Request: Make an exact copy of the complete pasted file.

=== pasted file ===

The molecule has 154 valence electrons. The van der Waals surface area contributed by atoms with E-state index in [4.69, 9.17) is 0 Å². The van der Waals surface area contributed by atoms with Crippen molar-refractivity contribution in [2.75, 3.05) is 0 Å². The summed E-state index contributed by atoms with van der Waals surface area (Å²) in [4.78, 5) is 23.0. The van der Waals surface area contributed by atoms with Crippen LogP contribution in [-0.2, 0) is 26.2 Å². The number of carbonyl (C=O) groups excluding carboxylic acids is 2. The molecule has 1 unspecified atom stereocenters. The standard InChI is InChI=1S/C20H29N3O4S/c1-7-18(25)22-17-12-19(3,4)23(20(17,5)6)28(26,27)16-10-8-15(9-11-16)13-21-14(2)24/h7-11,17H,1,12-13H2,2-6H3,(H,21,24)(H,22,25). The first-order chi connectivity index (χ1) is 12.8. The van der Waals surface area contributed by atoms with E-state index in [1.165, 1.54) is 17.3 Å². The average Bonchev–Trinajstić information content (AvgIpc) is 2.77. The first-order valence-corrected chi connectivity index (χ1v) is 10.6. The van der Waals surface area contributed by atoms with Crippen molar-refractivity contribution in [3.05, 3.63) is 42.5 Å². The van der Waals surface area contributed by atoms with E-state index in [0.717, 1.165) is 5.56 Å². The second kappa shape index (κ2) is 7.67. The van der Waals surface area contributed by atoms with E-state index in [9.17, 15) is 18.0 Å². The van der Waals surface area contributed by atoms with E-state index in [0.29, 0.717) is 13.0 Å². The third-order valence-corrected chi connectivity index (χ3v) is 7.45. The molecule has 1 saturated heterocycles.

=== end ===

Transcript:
The molecule has 154 valence electrons. The van der Waals surface area contributed by atoms with E-state index in [4.69, 9.17) is 0 Å². The van der Waals surface area contributed by atoms with Crippen molar-refractivity contribution in [2.75, 3.05) is 0 Å². The summed E-state index contributed by atoms with van der Waals surface area (Å²) in [4.78, 5) is 23.0. The van der Waals surface area contributed by atoms with Crippen LogP contribution in [-0.2, 0) is 26.2 Å². The number of carbonyl (C=O) groups excluding carboxylic acids is 2. The molecule has 1 unspecified atom stereocenters. The standard InChI is InChI=1S/C20H29N3O4S/c1-7-18(25)22-17-12-19(3,4)23(20(17,5)6)28(26,27)16-10-8-15(9-11-16)13-21-14(2)24/h7-11,17H,1,12-13H2,2-6H3,(H,21,24)(H,22,25). The first-order chi connectivity index (χ1) is 12.8. The van der Waals surface area contributed by atoms with E-state index in [1.165, 1.54) is 17.3 Å². The average Bonchev–Trinajstić information content (AvgIpc) is 2.77. The first-order valence-corrected chi connectivity index (χ1v) is 10.6. The van der Waals surface area contributed by atoms with Crippen molar-refractivity contribution in [3.05, 3.63) is 42.5 Å². The van der Waals surface area contributed by atoms with E-state index in [0.717, 1.165) is 5.56 Å². The second kappa shape index (κ2) is 7.67. The van der Waals surface area contributed by atoms with E-state index in [9.17, 15) is 18.0 Å². The van der Waals surface area contributed by atoms with E-state index in [0.29, 0.717) is 13.0 Å². The third-order valence-corrected chi connectivity index (χ3v) is 7.45. The molecule has 1 saturated heterocycles.